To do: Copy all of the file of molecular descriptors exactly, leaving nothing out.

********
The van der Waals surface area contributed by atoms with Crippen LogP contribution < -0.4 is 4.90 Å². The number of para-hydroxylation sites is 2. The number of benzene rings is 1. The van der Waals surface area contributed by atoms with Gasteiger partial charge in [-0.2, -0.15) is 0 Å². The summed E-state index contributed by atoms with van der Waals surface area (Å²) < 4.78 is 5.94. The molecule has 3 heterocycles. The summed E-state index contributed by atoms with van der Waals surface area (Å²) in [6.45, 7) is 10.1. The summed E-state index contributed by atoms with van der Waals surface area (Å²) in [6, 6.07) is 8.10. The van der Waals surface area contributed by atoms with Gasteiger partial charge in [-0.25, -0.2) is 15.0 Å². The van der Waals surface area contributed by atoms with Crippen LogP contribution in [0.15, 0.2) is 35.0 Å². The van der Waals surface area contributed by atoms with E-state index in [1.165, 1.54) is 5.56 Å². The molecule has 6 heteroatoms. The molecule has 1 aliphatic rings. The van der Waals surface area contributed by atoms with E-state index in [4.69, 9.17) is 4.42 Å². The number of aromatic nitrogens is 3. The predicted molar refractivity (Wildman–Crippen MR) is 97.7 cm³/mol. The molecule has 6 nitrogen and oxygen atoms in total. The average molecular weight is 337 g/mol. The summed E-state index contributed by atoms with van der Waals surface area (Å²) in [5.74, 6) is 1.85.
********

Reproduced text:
The van der Waals surface area contributed by atoms with Crippen LogP contribution < -0.4 is 4.90 Å². The number of para-hydroxylation sites is 2. The number of benzene rings is 1. The van der Waals surface area contributed by atoms with Gasteiger partial charge in [-0.2, -0.15) is 0 Å². The summed E-state index contributed by atoms with van der Waals surface area (Å²) < 4.78 is 5.94. The molecule has 3 heterocycles. The summed E-state index contributed by atoms with van der Waals surface area (Å²) in [6.45, 7) is 10.1. The summed E-state index contributed by atoms with van der Waals surface area (Å²) in [6, 6.07) is 8.10. The van der Waals surface area contributed by atoms with Gasteiger partial charge in [-0.25, -0.2) is 15.0 Å². The van der Waals surface area contributed by atoms with Crippen LogP contribution in [0.15, 0.2) is 35.0 Å². The van der Waals surface area contributed by atoms with E-state index in [1.165, 1.54) is 5.56 Å². The molecule has 6 heteroatoms. The molecule has 1 aliphatic rings. The van der Waals surface area contributed by atoms with E-state index in [4.69, 9.17) is 4.42 Å². The number of aromatic nitrogens is 3. The predicted molar refractivity (Wildman–Crippen MR) is 97.7 cm³/mol. The molecule has 6 nitrogen and oxygen atoms in total. The average molecular weight is 337 g/mol. The summed E-state index contributed by atoms with van der Waals surface area (Å²) in [5.74, 6) is 1.85.